Its probably a stretch to suggest that Goldman Sachs could pull an Enron, corner the carbon market and clean up [sic] as the carbon price spikes. But there is tons of “traders meat” out there for canny institutions with an inside run on political authorities. Does that sound like Goldman Sachs with its Rubins and Paulsons?

    Even liberal political economists (either Right-liberal like Greg Mankiw or Left-liberal such as Lindy Edwards) are now acknowledging that “cap and trade” is likely to open the flood gates for another orgy of financial racketeering. The Economist digs into the fine print of the Bill and come up with the dirt:

    permits go not to those who value them most (as in an auction) but to those whom the government favours. Under Waxman-Markey, electricity-distributors would get the largest share…Duke Energy, a power generator with lots of coal-fired plants, is also enthusiastic…Oil firms, with only 2% of the permits, feel hard done by.

    Its disappointing to see such clear eyed critics throw out the anti-cap trade baby with the denialist bathwater. But its not all that surprising. Liberalism has degenerated into an ideology, providing comfort to its adherents and rich pickings for the Big End of Town.

  10. The numbers are worse than most people think. A lot depends on where you are and all areas are up from baseline.

    We have a whopping great La Nina going that is bringing down sea temps in a large part of the Southern Hemisphere and various land parts of the World (inc the North Western coast of North America).

    But using the 2008 GISS data and looking at regions the north is roaring along:

    64N-90N: 3rd highest temp on record a whopping +1.48C above base line.
    44N-64N: again 3rd highest, +1.01C.
    24N-44N: 6th highest, +0.53C
    24N-Equ: 19th, +.23C
    Equ-24S: 16th, +.28C
    44S-24S: 1st, +.39
    64S-44S: 34th, +.03

    The deep south, 64S-90S is incredibly variable, ranging from +1.32 to -.36 over the last 20 years.

    You see the pattern, the sourthern hemisphere shows lower increases and greater variability because of the huge sea mass and is affected strongly by the El Nino/La Nina cycle (ENSO).

    Taking the northern Hemisphere as a whole, 2005, 2006 and 2007 were higher than 1998 (+.82, +.74 & +.77). 2008 is the 7th highest on record (+.6C), down from the record 2005, but well within normal variability and there is some contribution from La Nina.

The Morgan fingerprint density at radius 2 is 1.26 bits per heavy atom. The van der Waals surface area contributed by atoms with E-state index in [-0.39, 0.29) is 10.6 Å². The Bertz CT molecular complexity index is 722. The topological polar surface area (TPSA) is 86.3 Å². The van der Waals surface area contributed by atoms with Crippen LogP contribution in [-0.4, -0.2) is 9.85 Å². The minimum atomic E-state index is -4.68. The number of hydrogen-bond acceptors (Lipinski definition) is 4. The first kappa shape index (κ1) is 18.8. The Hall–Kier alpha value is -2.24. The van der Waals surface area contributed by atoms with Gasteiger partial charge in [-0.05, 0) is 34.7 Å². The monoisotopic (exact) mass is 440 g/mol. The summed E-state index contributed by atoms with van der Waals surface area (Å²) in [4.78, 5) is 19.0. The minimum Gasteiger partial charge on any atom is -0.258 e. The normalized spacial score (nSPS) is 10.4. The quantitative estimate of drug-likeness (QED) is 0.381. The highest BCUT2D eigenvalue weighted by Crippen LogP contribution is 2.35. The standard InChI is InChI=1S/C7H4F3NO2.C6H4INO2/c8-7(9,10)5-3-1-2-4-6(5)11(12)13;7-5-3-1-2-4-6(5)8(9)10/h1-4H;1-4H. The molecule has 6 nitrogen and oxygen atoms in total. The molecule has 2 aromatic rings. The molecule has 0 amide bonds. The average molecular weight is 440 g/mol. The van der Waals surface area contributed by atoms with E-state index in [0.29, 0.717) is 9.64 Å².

Global cooling from 1998 as some people claim? Well the global temp peak was in 2005 (+.62) and 2008 is still the 8th highest year at +.44 even with a solar minimum and a strong La Nina.

    God knows what it is going to be as we move into a El Nino (or even just neutral) and solar radiance climbs up again.

  11. John,

    After ‘eyeballing’ the data, I have come to the tentative conclusion that -> I’d really like to see some data from 1800.

    While the graphs indicate that the warming trend seems obvious from 1910 onwards, the graphs (Ocean and Ocean/Land) seem to indicate that up until 1910, temperatures are getting cooler. I wonder if the graph went a bit further back in time, it might look a bit more red?

    Of course, this doesn’t mean current warming is simply part of a normal cycle of warming and cooling, because the warming from 1910 could well be a result of industrialisation/coal burning etc

    Still, it could be argued that even one hundred years is a small sample size when considering global temperatures.

  12. Chris, the best estimates of this kind, going back about 1000 years, formed the basis of the Mann et al study, which was subject to one of the most outrageous of delusionist attacks.

    Essentially, the first thing to observe in this is that one side of the “debate” consists, without exception, of crooks and cranks, with the former group very much in the majority. This has been demonstrated at such length that I no longer bother to engage in discussion, as opposed to well-deserved derision.

  13. @jquiggin

    Very sensible John … it is tiresome to have to repeat the dance. Thjere’s an intersting comment on just this thing by Alex Higgins (presumably not the snooker player) in HuffPo where he outlines this endless dance.

    The talking points the delusionists adduce remind me of those skeletons in that famous scene from Jason & the Argonauts where no matter how many times they are knocked to pieces, they recover and attack again. When the delusionists don’t even acknowledge longstanding existing objections there comes a point where arguing shades into aiding and abetting their credibility, and to some extent subverting the more important business of designing and implementing effective policy.

    That said, from purely a stylistic point of view, it is amusing to note the ebb and flow of denier memes. Whatever happened to “urban heat islands”? Carter used to love that one but they seem to have gone off that one lately.